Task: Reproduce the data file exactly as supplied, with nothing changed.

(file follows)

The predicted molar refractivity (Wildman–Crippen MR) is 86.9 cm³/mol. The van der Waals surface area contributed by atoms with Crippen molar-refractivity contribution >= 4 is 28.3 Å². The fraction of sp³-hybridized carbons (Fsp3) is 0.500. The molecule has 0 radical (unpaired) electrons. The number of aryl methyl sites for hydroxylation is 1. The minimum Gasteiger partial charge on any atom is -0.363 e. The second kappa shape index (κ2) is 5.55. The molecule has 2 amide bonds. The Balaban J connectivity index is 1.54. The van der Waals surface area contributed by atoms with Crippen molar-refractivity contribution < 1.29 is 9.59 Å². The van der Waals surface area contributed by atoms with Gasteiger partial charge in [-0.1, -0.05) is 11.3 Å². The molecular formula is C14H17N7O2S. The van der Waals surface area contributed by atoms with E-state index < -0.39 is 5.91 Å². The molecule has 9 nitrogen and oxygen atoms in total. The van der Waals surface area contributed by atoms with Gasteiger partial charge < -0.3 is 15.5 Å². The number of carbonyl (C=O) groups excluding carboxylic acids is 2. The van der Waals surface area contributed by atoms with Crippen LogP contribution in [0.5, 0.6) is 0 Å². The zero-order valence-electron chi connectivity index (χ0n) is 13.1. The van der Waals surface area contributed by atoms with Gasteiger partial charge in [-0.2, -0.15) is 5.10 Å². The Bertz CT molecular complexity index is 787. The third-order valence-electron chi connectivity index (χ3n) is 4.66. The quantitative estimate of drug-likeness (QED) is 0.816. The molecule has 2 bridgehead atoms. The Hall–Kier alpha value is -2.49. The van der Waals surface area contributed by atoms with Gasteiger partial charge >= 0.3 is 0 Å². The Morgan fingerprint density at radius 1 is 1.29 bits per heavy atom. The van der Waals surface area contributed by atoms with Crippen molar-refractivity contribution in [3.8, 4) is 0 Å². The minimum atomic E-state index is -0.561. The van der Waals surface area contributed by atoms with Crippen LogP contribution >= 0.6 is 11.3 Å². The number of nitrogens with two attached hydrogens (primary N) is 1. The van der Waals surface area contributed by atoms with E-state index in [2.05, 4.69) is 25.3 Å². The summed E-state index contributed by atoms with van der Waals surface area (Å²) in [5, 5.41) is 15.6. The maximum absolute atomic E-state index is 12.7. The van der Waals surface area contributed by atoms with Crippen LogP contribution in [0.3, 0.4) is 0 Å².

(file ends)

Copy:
The predicted molar refractivity (Wildman–Crippen MR) is 86.9 cm³/mol. The van der Waals surface area contributed by atoms with Crippen molar-refractivity contribution >= 4 is 28.3 Å². The fraction of sp³-hybridized carbons (Fsp3) is 0.500. The molecule has 0 radical (unpaired) electrons. The number of aryl methyl sites for hydroxylation is 1. The minimum Gasteiger partial charge on any atom is -0.363 e. The second kappa shape index (κ2) is 5.55. The molecule has 2 amide bonds. The Balaban J connectivity index is 1.54. The van der Waals surface area contributed by atoms with Crippen molar-refractivity contribution < 1.29 is 9.59 Å². The van der Waals surface area contributed by atoms with Gasteiger partial charge in [-0.1, -0.05) is 11.3 Å². The molecular formula is C14H17N7O2S. The van der Waals surface area contributed by atoms with E-state index < -0.39 is 5.91 Å². The molecule has 9 nitrogen and oxygen atoms in total. The van der Waals surface area contributed by atoms with Gasteiger partial charge < -0.3 is 15.5 Å². The number of carbonyl (C=O) groups excluding carboxylic acids is 2. The van der Waals surface area contributed by atoms with Crippen LogP contribution in [0.5, 0.6) is 0 Å². The zero-order valence-electron chi connectivity index (χ0n) is 13.1. The van der Waals surface area contributed by atoms with Gasteiger partial charge in [-0.2, -0.15) is 5.10 Å². The Bertz CT molecular complexity index is 787. The third-order valence-electron chi connectivity index (χ3n) is 4.66. The quantitative estimate of drug-likeness (QED) is 0.816. The molecule has 2 bridgehead atoms. The Hall–Kier alpha value is -2.49. The van der Waals surface area contributed by atoms with Gasteiger partial charge >= 0.3 is 0 Å². The Morgan fingerprint density at radius 1 is 1.29 bits per heavy atom. The van der Waals surface area contributed by atoms with Crippen molar-refractivity contribution in [3.8, 4) is 0 Å². The minimum atomic E-state index is -0.561. The van der Waals surface area contributed by atoms with Crippen LogP contribution >= 0.6 is 11.3 Å². The number of nitrogens with two attached hydrogens (primary N) is 1. The van der Waals surface area contributed by atoms with E-state index in [2.05, 4.69) is 25.3 Å². The summed E-state index contributed by atoms with van der Waals surface area (Å²) in [5, 5.41) is 15.6. The maximum absolute atomic E-state index is 12.7. The van der Waals surface area contributed by atoms with Crippen LogP contribution in [0.3, 0.4) is 0 Å².